SPEAKER PROFILE: John Passmore
On a miserable night in December 1960, Francis Chichester found his way to the Walton and Frinton Yacht Club on the East Coast of England. He had just won the first Single-handed Transatlantic race and become an instant celebrity.
It seems that one of the members knew the great man well enough to persuade him to come and give a talk about his experiences. This he did at some length with a series of colour transparencies (very new and exciting – although, of course, the projector broke down half-way through).
Somewhere towards the back was an eleven-year-old boy sitting with his family. That was me and I was transfixed. Here were stories of gales and self-steering failure and the pigeon who hitched a ride in mid-Atlantic – and through it all, one man alone against the elements. That was the day I decided I was going to live on a boat and sail across oceans alone.
It took 57 years with a series of false starts; but in 2017, at the age of 68, I set off with my ideal boat, enough money and my good health – and the most wonderful sense of euphoria.
If you are interested in this sort of thing. If you too have a dream which somehow got lost as life took its convoluted course, then you might be interested to read my story…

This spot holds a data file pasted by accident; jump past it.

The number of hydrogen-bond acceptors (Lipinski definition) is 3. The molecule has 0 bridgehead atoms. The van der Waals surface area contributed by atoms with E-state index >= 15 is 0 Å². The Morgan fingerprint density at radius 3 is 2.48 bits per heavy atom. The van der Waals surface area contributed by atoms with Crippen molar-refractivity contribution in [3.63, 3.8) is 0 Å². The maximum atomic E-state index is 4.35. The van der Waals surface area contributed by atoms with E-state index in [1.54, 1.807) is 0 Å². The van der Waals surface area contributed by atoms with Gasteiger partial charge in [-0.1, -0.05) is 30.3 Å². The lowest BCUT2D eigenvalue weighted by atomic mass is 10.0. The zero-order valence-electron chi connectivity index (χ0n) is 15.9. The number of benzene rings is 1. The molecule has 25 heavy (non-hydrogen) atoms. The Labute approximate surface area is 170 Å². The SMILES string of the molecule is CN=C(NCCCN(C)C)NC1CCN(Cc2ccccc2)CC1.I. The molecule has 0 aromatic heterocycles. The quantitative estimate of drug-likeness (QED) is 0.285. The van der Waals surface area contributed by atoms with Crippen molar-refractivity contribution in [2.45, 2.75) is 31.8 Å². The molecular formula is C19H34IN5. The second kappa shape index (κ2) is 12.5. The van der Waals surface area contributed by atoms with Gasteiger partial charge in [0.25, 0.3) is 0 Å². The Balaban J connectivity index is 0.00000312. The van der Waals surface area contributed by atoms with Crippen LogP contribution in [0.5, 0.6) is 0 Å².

I first set foot on a boat at the age of five. My family were on holiday in Cornwall which is the bit that sticks out of the British Isles at the bottom left. My father had sailed before the war (he bought his first boat off Eric Hiscock, author of Around the World in Wanderer III). Anyway, here he was with his wife and three children, the sun was shining, the breeze was gentle – and he hired a sailing dinghy on the Helford River. He gave me the tiller and told me to steer for “that yellow cornfield”. I did just that… until we grounded in the reeds at the edge of the field.
When we got home, Father bought a 14ft dinghy called Wilkie. She had a tiny foredeck which meant that I could pretend that the cuddy underneath was my cabin. However Mother wanted somewhere to boil a kettle and so, by the time I was eight, we had a 25ft Folkboat called Torgunn and found ourselves in Holland.
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